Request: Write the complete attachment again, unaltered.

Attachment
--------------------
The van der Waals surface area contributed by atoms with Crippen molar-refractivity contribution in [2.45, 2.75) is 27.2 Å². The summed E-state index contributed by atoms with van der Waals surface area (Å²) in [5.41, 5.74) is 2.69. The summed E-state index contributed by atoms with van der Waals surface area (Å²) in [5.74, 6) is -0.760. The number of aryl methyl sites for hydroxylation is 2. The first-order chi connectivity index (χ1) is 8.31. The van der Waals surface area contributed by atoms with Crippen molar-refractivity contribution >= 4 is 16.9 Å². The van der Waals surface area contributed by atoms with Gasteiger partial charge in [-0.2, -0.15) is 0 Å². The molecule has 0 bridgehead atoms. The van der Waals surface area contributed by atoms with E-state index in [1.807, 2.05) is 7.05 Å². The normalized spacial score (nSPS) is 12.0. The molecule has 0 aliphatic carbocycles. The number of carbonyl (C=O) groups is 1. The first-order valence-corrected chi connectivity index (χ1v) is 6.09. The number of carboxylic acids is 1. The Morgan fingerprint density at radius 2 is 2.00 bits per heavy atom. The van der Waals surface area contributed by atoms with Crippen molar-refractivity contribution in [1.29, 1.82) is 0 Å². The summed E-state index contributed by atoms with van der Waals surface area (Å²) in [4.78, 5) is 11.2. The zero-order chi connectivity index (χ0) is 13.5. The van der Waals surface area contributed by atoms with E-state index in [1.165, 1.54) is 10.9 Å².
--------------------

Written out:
The van der Waals surface area contributed by atoms with Crippen molar-refractivity contribution in [2.45, 2.75) is 27.2 Å². The summed E-state index contributed by atoms with van der Waals surface area (Å²) in [5.41, 5.74) is 2.69. The summed E-state index contributed by atoms with van der Waals surface area (Å²) in [5.74, 6) is -0.760. The number of aryl methyl sites for hydroxylation is 2. The first-order chi connectivity index (χ1) is 8.31. The van der Waals surface area contributed by atoms with Crippen molar-refractivity contribution >= 4 is 16.9 Å². The van der Waals surface area contributed by atoms with Gasteiger partial charge in [-0.2, -0.15) is 0 Å². The molecule has 0 bridgehead atoms. The van der Waals surface area contributed by atoms with E-state index in [1.807, 2.05) is 7.05 Å². The normalized spacial score (nSPS) is 12.0. The molecule has 0 aliphatic carbocycles. The number of carbonyl (C=O) groups is 1. The first-order valence-corrected chi connectivity index (χ1v) is 6.09. The number of carboxylic acids is 1. The Morgan fingerprint density at radius 2 is 2.00 bits per heavy atom. The van der Waals surface area contributed by atoms with Crippen molar-refractivity contribution in [1.29, 1.82) is 0 Å². The summed E-state index contributed by atoms with van der Waals surface area (Å²) in [4.78, 5) is 11.2. The zero-order chi connectivity index (χ0) is 13.5. The van der Waals surface area contributed by atoms with E-state index in [1.165, 1.54) is 10.9 Å².